Recently, former NBA star Chris Mullin was inducted into the Naismith Memorial Basketball Hall of Fame.
The five-time All-Star certainly deserved the honor. He wasn't one of the most athletic players we've ever seen, but he's without a doubt one of the greatest shooters in NBA history.
Mullin played 16 seasons in the league, averaging roughly 18 points per game and shooting an impressive 50 percent from the field.
He won two Olympic gold medals, one in 1984 and another in 1992 with the Original Dream Team, possibly the greatest sports team ever assembled.
The best part of Mullin's NBA career came during his days with the Golden State Warriors, whom he spent 13 seasons with. Two of those seasons, he formed an exciting trio with guards Mitch Richmond and Tim Hardaway.
During the 1990-91 season, each member of the high-scoring trio, nicknamed "Run TMC," averaged well over 20 PPG. Mullin led the way with 25.7 PPG, Richmond chipped in with 23.9 and Hardaway put up 22.9.
Mullin, the leader of the crew, would eventually reach the Hall of Fame. But what about his former Warrior teammates Richmond and Hardaway? Don't they both deserve to join Mully in the Hall?
Drafted fifth overall in the 1988 NBA Draft, Richmond went on to have a spectacular pro career. The former Kansas State star would receive Rookie of the Year honors after leading all rookies in scoring with 22 PPG.
In November of 1991, following his third season in the league, Richmond was traded to the Sacramento Kings, along with Les Jepsen and a future second-round draft pick, in exchange for Billy Owens.
Owens, who was drafted third overall in 1991, was drawing comparisons to the NBA's greatest point guard of all time, Earvin "Magic" Johnson.
However, Owens never became the next Magic and the trade proved to be quite lopsided as Richmond became one of the league's top shooting guards of the '90s.
During his seven seasons in Sacramento, Richmond was named an All-Star six consecutive years from 1993 until 1998. He received the 1995 All-Star Game MVP, as he scored a game-high 23 points and led the West to 139-112 victory over the East.
Richmond won a gold medal with "Dream Team III" at the 1996 Summer Olympics in Atlanta.
In 1998, Richmond, along with Otis Thorpe, was traded to the Washington Wizards for Chris Webber. He would eventually battle injuries in D.C. and the final two years of his contract would be bought out by the team, making him a free agent in 2001.
Richmond then signed with the Los Angeles Lakers, whom he would win a title with in 2002 as a little-used reserve. That season would be the last of his career. He averaged 21 PPG during his 14-year NBA career.
Richmond is one of only seven players in league history to average at least 21 PPG in each of his first 10 seasons. The other six are Wilt Chamberlain, Kareem Abdul-Jabbar, Oscar Robertson, Michael Jordan, Shaquille O'Neal and Allen Iverson.
Richmond is currently 36th all-time on the NBA' s all-time career scoring list with 20,497 points. And every eligible player ahead of him on that list is a Hall of Famer except for Reggie Miller, who will be inducted soon.
He is also currently 23rd all-time in three-point field goals made with 1,326.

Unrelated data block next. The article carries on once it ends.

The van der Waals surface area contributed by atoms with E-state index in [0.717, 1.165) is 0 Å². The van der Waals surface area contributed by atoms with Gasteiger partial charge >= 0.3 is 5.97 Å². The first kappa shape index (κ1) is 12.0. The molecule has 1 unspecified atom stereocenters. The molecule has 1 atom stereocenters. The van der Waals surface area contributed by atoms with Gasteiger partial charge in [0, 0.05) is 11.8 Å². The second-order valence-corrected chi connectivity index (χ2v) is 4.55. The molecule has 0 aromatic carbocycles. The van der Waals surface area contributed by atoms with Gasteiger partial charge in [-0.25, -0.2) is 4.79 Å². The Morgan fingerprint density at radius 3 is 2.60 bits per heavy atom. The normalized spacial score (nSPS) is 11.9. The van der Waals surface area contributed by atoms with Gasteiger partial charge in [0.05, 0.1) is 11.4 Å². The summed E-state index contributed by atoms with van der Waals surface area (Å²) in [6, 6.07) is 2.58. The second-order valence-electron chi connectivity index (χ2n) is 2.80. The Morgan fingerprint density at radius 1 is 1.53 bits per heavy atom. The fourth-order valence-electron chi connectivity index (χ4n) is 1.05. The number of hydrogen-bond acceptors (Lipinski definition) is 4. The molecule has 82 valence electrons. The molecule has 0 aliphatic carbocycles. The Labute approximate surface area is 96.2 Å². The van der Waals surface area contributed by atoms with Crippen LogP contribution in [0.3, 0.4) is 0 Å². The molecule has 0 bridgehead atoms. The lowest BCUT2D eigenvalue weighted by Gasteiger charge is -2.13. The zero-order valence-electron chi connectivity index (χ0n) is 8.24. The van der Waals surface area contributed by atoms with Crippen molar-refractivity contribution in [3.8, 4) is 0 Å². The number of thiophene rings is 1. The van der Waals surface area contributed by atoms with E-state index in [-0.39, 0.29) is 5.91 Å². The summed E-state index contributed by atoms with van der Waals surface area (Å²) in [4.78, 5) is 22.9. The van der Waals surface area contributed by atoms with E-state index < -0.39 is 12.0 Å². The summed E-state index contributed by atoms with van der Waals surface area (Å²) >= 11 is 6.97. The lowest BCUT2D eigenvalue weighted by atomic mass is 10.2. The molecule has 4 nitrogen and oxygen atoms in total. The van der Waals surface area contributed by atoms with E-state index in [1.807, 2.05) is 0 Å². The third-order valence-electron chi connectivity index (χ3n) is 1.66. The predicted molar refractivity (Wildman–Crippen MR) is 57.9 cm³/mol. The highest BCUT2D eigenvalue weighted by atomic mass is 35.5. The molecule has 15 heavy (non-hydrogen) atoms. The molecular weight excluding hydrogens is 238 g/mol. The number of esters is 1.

Hardaway, Richmond's backcourt mate in Golden State, had a Hall of Fame-type of career as well. The Chicago native was taken 14th overall by the Warriors in the 1989 NBA Draft after starring at the University of Texas-El Paso.
Hardaway would have a fine rookie season, averaging 14.7 points, 8.7 assists and 2.1 steals per game. For his efforts, he was named to the NBA All-Rookie First Team.
In his second season in the league, he would make the first of his five career All-Star appearances and eventually became one of the top point guards in the '90s.
Should Mitch Richmond or Tim Hardaway be in the Hall of Fame?
In 1991-92, Hardaway, who recorded 23.4 PPG and 10 APG, became the seventh player in NBA history to average 20 points and 10 assists in a season. He would accomplish the feat once again the following season.
Hardaway would later tear his ACL, forcing him to miss the entire 1993-94 season and a chance to play with rookie star Chris Webber, who spent just one season in Golden State.
However, Hardaway's career wasn't over yet.
After putting up about 20 points and nine assists per game the following season, he, along with Chris Gatling, was traded to the Miami Heat for Bimbo Coles and Kevin Willis in 1996.
Hardaway would instantly form a remarkable duo with All-Star center Alonzo Mourning down in South Beach.
With Hardaway running the point and Mourning manning the middle, the Heat were known as one of the top teams in the Eastern Conference.
Hardaway made the All-Star team in both 1997 and 1998 and then won a gold medal at the 2000 Summer Olympics, playing alongside superstars like Kevin Garnett and Vince Carter.
Hardaway averaged 17.7 PPG and 8.2 APG for his career, and is currently 13th all-time in both assists and three-pointers made.
In addition, he was the second fastest player in NBA history to reach 5,000 points and 2,500 assists. Robertson was the fastest.
Will Richmond and Hardaway ever make the Hall of Fame?
The both won gold medals, had fantastic basketball careers and are two of the NBA's best players of the '90s.
For several years, Richmond was the best two-guard not named Jordan, while Hardaway excited fans with his killer crossover.
They both graced the covers of video games. Richmond was on NBA Live '97 and Hardaway appeared on Live '98. Okay, video games don't matter, but they both deserve to be Hall of Famers.
Hopefully one day, Run TMC will be reunited in Springfield.